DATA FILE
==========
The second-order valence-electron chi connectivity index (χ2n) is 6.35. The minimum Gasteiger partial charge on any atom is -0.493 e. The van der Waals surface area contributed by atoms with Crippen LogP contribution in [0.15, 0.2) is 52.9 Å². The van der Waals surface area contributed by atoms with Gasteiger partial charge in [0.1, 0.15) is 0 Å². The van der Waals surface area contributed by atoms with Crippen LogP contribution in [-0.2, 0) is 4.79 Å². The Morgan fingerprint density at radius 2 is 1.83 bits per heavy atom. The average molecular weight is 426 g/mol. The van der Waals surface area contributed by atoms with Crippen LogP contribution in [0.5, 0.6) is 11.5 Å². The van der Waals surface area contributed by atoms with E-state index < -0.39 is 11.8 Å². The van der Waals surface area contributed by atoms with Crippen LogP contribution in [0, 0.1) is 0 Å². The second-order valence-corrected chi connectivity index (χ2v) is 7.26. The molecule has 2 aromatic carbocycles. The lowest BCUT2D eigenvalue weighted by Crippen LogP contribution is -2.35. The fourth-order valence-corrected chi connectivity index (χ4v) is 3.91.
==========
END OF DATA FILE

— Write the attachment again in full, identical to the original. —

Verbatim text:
The second-order valence-electron chi connectivity index (χ2n) is 6.35. The minimum Gasteiger partial charge on any atom is -0.493 e. The van der Waals surface area contributed by atoms with Crippen LogP contribution in [0.15, 0.2) is 52.9 Å². The van der Waals surface area contributed by atoms with Gasteiger partial charge in [0.1, 0.15) is 0 Å². The van der Waals surface area contributed by atoms with Crippen LogP contribution in [-0.2, 0) is 4.79 Å². The Morgan fingerprint density at radius 2 is 1.83 bits per heavy atom. The average molecular weight is 426 g/mol. The van der Waals surface area contributed by atoms with Crippen LogP contribution in [0.5, 0.6) is 11.5 Å². The van der Waals surface area contributed by atoms with E-state index < -0.39 is 11.8 Å². The van der Waals surface area contributed by atoms with Crippen LogP contribution in [0, 0.1) is 0 Å². The second-order valence-corrected chi connectivity index (χ2v) is 7.26. The molecule has 2 aromatic carbocycles. The lowest BCUT2D eigenvalue weighted by Crippen LogP contribution is -2.35. The fourth-order valence-corrected chi connectivity index (χ4v) is 3.91.